I have never had a grammar lesson in English in my whole life. Though my teachers in primary school occasionally corrected some usage that was thought to be an error, the notion of "proper" grammar in English barely existed for me growing up. My parent's generation surely got more exposure to official grammar instruction. But more and more as time passed people abandoned such strictness. And they abandoned it largely because it is simply nonsensical most of the time. Take a rule that was once thought to be sacrosanct in English - the split infinitive rule. There was a time when students were severely taken to task for splitting an infinite. You were not supposed to use a phrase like, for example,  "to boldly go were no one has gone before." But the reason that this usage was frowned upon was simply because in the 18th century the protectors of English usage were generally well-educated British men who had all been forced to learn Latin in school. And of course in a so-called Romance language the infinitive generally cannot be split because it is one word not two as it is in English. The Latin infinitive for "to go" is simply "ire" and you cannot, therefore create a split infinitive because there is nothing to split. And because this was true in Latin (as well as in Spanish, French, etc.) grammarians thought that it was something that should be a "rule" in English. But today English speakers generally scoff at such absurd and arbitrary rules. Now, while there is no doubt that over time a person like myself begins to conform to certain generally accepted habits of usage, the flexibility of these habits of usage are everywhere to seen. I have had native English speaking professors attempt "incorrectly" to "correct" my grammar, demonstrating in the process that their own understanding of "proper" grammar was flawed at best. And I have taken classes from professors whose command of English was surprisingly minimal. But that didn't stop them from contributing to the educational process.

The conclusion is, I believe, fairly simple. If you want to keep a language growing, promote its beauty, don't enforce its rules. And if you want to promote equality, linguistic elitism will always stand in your way.

Wednesday, October 24, 2012

Let's begin to Change the rules. . . . .

It is ironic that the existence of the Harpercon government, with its secrecy, wild disregard for tradition and the law, and shocking lack of transparency, has made the basic problems of the Canadian political system obvious for all to see. I suppose that when you put someone in any job for which they either have little aptitude or for which they have ulterior (often semi-hidden) motives, their employment brings to the surface the administrative problems with that particular job. I once worked in a retail job where the manager was not only incompetent but was continually hiding from the owner much of what was going on. After the managers malfeasance was discovered the owners instituted a number of accountability processess which made the daily workings of the business much more clear.

We, as the owners of the Canadian political system, need to institute such measures to prevent another corrupt, anti-democratic, secret government like our present one from taking power. Here are some of the obvious and basic reforms we need to see.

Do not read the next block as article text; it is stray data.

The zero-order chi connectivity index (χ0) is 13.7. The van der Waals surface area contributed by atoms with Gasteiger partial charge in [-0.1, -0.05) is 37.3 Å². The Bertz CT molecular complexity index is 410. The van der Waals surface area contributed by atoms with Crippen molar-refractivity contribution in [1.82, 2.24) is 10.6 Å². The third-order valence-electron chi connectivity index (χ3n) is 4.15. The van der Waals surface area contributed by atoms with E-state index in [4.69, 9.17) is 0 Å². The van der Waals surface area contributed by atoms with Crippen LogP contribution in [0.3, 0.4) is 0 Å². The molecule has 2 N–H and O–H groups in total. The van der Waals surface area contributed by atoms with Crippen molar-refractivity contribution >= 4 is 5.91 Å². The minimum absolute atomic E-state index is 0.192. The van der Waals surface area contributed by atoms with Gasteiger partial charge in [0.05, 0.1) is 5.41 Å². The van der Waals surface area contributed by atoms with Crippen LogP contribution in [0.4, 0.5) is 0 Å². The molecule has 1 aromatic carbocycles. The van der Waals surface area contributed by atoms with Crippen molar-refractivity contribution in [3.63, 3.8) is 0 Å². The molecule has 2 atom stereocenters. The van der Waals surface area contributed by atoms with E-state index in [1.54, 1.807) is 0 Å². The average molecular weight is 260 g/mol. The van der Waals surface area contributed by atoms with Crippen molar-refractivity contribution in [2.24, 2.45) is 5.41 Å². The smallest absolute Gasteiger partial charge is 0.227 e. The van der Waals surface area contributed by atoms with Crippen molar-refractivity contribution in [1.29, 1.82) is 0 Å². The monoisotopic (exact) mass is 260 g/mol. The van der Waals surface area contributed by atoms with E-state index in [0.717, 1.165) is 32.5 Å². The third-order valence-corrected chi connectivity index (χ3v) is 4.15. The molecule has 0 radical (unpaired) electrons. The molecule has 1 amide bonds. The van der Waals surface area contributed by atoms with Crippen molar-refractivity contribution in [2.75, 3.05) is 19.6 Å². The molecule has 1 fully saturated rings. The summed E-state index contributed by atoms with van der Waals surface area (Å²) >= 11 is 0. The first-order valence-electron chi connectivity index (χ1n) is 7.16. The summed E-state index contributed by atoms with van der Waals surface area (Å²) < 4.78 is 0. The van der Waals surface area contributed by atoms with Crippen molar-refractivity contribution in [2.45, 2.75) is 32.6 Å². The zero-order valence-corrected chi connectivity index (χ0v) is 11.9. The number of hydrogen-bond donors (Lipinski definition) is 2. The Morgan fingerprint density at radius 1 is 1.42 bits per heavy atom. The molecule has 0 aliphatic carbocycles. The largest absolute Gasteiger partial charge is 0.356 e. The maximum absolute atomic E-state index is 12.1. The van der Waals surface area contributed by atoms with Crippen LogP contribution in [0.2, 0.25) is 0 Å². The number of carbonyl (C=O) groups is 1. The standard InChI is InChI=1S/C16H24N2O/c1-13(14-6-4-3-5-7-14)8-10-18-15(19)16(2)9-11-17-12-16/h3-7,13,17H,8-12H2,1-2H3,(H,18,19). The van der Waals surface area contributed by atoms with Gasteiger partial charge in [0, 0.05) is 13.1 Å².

- A whole host of accountability officers like the Auditor General and the Parliamentary Budget officer  who are appointed by consensus in the House and who have police-like powers to go directly into government offices and take the information they require. 

- Set rules in Parliament in place of those rules that now exist only by tradition. For example, the whole idea of prorogation needs to be eliminated and in place a set of legislative dates need to be established that cannot be changed.

-Legislative boundaries should not be determined by the government but by the consensus of board that is appointed by the whole House.

-All prospective legislation must be fully costed and those costs must be 100% publicly available.

-All proposed legislation must be announced IN THE HOUSE at predetermined times to eliminate the politics and spin of such announcements.

-Government reports must also be released at predetermined times for the same reason.

-The Prime Minister and his cabinet need to have regular press conferences in the presence of un-vetted  media, all of whose questions are not prescreened.

-The rules surrounding international conferences and bodies need to be clarified and the inclusion of opposition members must be included.

These are just a few small ideas which can begin the process of democratizing our system which has come increasingly under threat.

Unfortunately no party in the House is presently taking us these causes.

Monday, October 22, 2012

Haper's Big Sellout. . . .

If you haven't read this article by Michael Harris, read it. It is very interesting. Besides the partisan talk of Nathen Cullen, whom he quotes at length, there is something significant in what Harris is saying, and it is a sentiment with which I heartily agree. China could very well be what brings Harperland down to a heap of ashes and rubble. And the more one looks at the facts, the more bizarre Haper's infatuation with China becomes. (I can't help but wonder if there is something untoward in the relationship). For years Harper and the conservatives never tired of telling us how terrible the regime in China was, and now he has signed a deal so secretive and so dangerously unpatriotic that it borders on treason. Meanwhile Haper has spend a huge amount of his political capital on the idea of a pipeline that will cross the province of BC (which is almost universally hostile to it) and which will pump oil continuously to China. It seems clear now that there is a looming fight between the people of BC and the Harpercons which could end in a very ugly and dirty way, and which could possibly ignite a very real separatist movement in on the West Coast.